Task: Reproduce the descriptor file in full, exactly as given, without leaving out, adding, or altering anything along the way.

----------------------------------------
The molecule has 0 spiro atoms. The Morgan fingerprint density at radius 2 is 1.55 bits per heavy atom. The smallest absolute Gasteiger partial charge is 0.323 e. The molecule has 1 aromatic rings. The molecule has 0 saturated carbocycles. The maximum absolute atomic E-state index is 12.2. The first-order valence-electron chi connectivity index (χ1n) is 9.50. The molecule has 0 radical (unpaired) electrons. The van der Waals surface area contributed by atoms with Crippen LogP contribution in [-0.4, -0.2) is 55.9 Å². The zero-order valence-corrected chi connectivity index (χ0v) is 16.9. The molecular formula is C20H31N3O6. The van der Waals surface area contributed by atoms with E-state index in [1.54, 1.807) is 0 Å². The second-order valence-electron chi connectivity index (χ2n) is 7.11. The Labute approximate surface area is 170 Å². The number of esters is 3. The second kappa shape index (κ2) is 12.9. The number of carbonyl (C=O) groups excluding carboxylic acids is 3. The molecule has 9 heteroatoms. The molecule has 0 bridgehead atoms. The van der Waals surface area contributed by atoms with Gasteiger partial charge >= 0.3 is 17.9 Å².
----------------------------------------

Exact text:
The molecule has 0 spiro atoms. The Morgan fingerprint density at radius 2 is 1.55 bits per heavy atom. The smallest absolute Gasteiger partial charge is 0.323 e. The molecule has 1 aromatic rings. The molecule has 0 saturated carbocycles. The maximum absolute atomic E-state index is 12.2. The first-order valence-electron chi connectivity index (χ1n) is 9.50. The molecule has 0 radical (unpaired) electrons. The van der Waals surface area contributed by atoms with Crippen LogP contribution in [-0.4, -0.2) is 55.9 Å². The zero-order valence-corrected chi connectivity index (χ0v) is 16.9. The molecular formula is C20H31N3O6. The van der Waals surface area contributed by atoms with E-state index in [1.54, 1.807) is 0 Å². The second-order valence-electron chi connectivity index (χ2n) is 7.11. The Labute approximate surface area is 170 Å². The number of esters is 3. The second kappa shape index (κ2) is 12.9. The number of carbonyl (C=O) groups excluding carboxylic acids is 3. The molecule has 9 heteroatoms. The molecule has 0 bridgehead atoms. The van der Waals surface area contributed by atoms with Gasteiger partial charge >= 0.3 is 17.9 Å².